Traditional media - film, television, and even other games - assert that murder mysteries must be these masterfully interwoven tapestries of intrigue and everything after. Perfectly placed breadcrumb trails. Curtains that pull back and slam shut at precise moments, leaving just enough to the imagination. That is why I find Noir Syndrome utterly fascinating. It hopes to procedurally generate its murder mysteries, in essence whipping up new ones on the fly without the aid of some crime-obsessed mastermind. Gameplay, meanwhile, appears to be rather sandbox-y, allowing you to sleuth and slaughter in equal measure if you so please. Vidyatron below.
Apologies. I probably should've warned you about the horrible Fauxir (faux noir, clearly) accent. But the game - at least, what little I've seen of it - shows great promise. I worry that it might not be able to establish particularly interesting characters or scenarios since each steamy nightscape emerges from a computer's algorithmic bowels, but I can't fault developer Glass Knuckle Games for trying.
Here's everything you'll be able to do. There are a lot of things:
- Procedural generation: Murder mystery scenarios with a new culprit and clues each time, every play-through is unique.
- Permanent choices: NPCs, interactions, death, and a slew of other features will all persist until a new game is started. Every action counts!
- Notebook: Collect vital clues in the detective's notebook to help narrow down suspects and solve the case.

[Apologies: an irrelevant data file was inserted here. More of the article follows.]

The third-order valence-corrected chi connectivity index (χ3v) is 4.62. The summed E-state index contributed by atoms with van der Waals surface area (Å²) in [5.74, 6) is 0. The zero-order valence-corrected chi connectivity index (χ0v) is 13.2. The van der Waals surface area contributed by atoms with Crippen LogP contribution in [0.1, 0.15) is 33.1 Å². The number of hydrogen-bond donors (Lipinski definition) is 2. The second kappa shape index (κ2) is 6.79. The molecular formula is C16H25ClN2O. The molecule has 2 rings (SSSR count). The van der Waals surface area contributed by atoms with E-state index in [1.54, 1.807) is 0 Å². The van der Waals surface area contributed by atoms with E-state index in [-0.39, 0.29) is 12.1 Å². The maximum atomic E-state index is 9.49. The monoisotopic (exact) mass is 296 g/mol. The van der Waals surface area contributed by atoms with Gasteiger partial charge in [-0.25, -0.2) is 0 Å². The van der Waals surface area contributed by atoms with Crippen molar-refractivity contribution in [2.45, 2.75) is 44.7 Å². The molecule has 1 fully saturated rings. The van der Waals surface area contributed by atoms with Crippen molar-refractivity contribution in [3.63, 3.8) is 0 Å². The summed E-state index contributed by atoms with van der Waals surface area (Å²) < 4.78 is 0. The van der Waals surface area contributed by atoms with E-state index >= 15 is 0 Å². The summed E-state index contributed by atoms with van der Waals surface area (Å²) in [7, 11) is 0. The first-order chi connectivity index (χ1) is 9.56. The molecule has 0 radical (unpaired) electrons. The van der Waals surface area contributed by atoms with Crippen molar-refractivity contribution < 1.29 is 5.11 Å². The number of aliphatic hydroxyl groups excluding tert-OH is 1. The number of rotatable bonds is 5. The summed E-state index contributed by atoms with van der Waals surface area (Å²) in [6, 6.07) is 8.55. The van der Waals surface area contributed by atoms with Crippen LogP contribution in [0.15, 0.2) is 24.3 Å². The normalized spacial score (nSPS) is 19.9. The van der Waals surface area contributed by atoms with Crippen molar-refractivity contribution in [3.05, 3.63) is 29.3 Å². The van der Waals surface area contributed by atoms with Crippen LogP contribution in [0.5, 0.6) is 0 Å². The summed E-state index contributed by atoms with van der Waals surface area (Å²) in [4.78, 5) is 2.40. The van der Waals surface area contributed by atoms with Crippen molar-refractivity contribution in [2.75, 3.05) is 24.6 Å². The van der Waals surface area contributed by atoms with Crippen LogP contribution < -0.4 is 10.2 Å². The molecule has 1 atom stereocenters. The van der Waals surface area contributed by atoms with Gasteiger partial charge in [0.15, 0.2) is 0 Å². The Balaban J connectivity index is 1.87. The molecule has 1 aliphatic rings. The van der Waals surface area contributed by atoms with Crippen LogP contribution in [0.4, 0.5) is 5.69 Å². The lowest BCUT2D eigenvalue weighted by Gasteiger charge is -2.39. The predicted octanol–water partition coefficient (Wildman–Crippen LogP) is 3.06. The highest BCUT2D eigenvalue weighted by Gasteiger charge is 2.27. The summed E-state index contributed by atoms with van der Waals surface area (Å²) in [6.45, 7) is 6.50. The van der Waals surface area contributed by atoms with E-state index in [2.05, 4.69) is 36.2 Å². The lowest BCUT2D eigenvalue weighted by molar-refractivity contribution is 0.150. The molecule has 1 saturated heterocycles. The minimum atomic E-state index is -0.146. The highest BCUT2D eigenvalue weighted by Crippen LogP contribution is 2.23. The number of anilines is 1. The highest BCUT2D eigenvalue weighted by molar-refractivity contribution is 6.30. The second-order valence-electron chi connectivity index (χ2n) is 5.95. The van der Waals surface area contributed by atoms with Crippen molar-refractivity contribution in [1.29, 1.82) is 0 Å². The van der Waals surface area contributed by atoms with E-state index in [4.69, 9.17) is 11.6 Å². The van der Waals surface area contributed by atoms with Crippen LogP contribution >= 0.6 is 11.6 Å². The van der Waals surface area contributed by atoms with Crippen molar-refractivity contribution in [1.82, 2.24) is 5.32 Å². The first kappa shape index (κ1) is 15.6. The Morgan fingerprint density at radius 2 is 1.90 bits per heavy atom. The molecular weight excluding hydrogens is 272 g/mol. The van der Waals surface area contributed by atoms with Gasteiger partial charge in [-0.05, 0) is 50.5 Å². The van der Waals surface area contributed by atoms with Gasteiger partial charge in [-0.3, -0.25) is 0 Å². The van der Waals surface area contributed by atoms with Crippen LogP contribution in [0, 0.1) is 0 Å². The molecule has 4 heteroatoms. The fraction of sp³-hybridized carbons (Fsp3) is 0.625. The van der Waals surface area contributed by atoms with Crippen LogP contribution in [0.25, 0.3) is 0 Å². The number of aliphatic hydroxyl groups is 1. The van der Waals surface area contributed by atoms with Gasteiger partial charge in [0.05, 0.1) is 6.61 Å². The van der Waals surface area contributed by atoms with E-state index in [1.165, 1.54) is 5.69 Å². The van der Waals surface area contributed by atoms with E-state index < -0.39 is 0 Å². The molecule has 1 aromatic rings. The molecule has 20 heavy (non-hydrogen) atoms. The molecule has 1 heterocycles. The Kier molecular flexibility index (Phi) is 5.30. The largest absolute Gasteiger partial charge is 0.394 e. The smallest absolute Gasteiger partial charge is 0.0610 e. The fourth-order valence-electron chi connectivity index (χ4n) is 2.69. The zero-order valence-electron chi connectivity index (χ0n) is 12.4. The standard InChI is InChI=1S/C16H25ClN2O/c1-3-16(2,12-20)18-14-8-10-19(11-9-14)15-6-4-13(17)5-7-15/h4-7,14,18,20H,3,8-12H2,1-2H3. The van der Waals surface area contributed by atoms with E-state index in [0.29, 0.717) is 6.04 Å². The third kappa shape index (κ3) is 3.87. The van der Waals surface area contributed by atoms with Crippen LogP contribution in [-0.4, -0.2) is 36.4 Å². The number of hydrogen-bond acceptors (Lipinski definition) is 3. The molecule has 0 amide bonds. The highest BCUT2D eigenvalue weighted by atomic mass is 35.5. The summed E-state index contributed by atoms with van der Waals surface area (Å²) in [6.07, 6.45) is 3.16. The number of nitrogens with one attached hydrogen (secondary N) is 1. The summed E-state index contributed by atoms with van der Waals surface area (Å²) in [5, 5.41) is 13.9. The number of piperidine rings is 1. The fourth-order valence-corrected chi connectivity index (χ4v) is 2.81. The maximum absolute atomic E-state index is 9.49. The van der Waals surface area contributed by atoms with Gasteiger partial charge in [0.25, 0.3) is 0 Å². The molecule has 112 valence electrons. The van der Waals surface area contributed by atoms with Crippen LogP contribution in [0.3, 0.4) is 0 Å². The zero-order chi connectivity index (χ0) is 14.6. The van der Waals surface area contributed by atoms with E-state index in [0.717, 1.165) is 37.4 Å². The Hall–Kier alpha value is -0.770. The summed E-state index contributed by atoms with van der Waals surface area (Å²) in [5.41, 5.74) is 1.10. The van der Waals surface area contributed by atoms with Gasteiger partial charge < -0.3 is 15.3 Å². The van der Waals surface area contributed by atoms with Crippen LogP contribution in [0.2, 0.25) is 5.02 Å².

- Investigation: Interact with and examine numerous objects and characters in a number of environments in the search for more information on the killer.
- Countdown: Given a set number of days to solve the mystery, each area visited will decrement the time left, adding to the urgency of every case.
- Freedom of choice: Attempt to solve the case, or live out your remaining time doing as you please - be it fighting the law, going after gang members, or just seeing the city.
- Gunplay: Combat is generally to be avoided as a single bullet will take down the player. However, when necessary, the revolver is always available for use.
- Badges: Complete a variety of challenges to earn unique badges which directly influence future playthroughs.
- Statistics and Scores: Statistics and high scores for a wide variety of topics will persist through every game.
Ambitious, no? Noir Syndrome is currently on Steam Greenlight, and it's set to release sometime in spring 2014. It may lack the graphical punch of, say, LA Noire, but I'm digging the openness. Also, Cole Phelps was a total nutbag whether I wanted him to be or not. At least it sounds like Noir Syndrome will let me totally lose my cool and wreak ill-advised havoc on my own terms.